Latest figures from leading vet charity, PDSA, reveal that more than nine out of 10 pet owners surveyed have never received any pet first aid training.
Three-quarters of those surveyed (75%) wouldn’t know how to perform CPR on their pet, highlighting a worrying number of owners feeling unequipped to deal with an animal-related medical emergency, such as a seizure, heatstroke or road traffic accident.
PDSA, which provides vital treatment to pets in need, is encouraging owners to brush up on basic skills that could prove crucial. The charity’s expert vets have also created a free pet first aid guide to provide owners with vital knowledge that could help save their pet’s life.
A survey conducted by the charity also found that 80% of owners don’t own a pet first aid kit, and many feel uninformed when it comes to managing common illnesses or injuries affecting their furry family members.
For example, almost three quarters (74%) of those surveyed confessed they wouldn’t know or would be unsure what to do if their pet was having a seizure. While almost half (46%) didn’t know or weren’t sure how to help their pet if they were suffering from heatstroke. And over half (52%) would feel clueless or would be not sure what steps to take if their furry companion broke a bone.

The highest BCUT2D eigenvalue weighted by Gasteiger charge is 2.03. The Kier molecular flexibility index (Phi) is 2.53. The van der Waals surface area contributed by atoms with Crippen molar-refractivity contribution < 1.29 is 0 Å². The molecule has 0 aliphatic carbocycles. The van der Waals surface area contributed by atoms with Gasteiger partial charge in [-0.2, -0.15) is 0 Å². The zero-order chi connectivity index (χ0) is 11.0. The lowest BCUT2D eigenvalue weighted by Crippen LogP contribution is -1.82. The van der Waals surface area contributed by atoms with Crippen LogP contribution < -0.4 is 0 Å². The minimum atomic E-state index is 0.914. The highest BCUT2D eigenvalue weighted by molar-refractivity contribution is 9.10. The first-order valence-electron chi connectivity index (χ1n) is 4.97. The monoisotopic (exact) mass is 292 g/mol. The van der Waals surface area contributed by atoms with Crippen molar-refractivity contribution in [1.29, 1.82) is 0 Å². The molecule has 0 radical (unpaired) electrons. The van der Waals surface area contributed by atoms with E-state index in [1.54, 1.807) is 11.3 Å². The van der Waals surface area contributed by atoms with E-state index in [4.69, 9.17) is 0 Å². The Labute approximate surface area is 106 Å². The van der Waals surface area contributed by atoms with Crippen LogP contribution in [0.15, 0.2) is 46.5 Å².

However, it seems owners are keen to gain these necessary skills, with almost two thirds (67%) of those surveyed agreeing they should have a basic understanding of pet first aid.
PDSA’s handy first aid guide offers actionable tips around how to spot and provide first aid for injuries such as broken bones or bleeding wounds. It also suggests simple ways to prevent an emergency from happening, including keeping toxic human food and medications out of paws’ reach, as well as how to be prepared if your pet does become unwell or injured.
PDSA Vet, Lynne James, said: “The figures highlight the extent of the skills gap when it comes to basic pet first aid skills. However, owners often don’t realise how important first aid training is until they need it, which can sometimes be too late. As with humans, taking the right actions in the first few minutes following an emergency before seeking veterinary attention can make a huge difference on the outcome of the situation. The good news is that while it may seem like a big task, there are practical tips that owners can learn, which will help them treat and potentially save the lives of their pets.
“I’d encourage anyone who doesn’t feel confident providing treatment to their furry friend in an emergency to download our pet first aid guide, which includes a host of resources that could prove vital.
“Many of us may also be concerned about the cost of living at the moment, and the price of unexpected treatment will only add further strain to pet owner’s pockets. Aside from lifesaving tips on treating pets in an urgent situation, our guide also offers lots of simple advice that can help to avoid an incident happening in the first place, and requiring more costly treatment down the line.”
To download PDSA’s free pet first aid guide, visit: www.pdsa.org.uk/pr-free-first-aid-guide.
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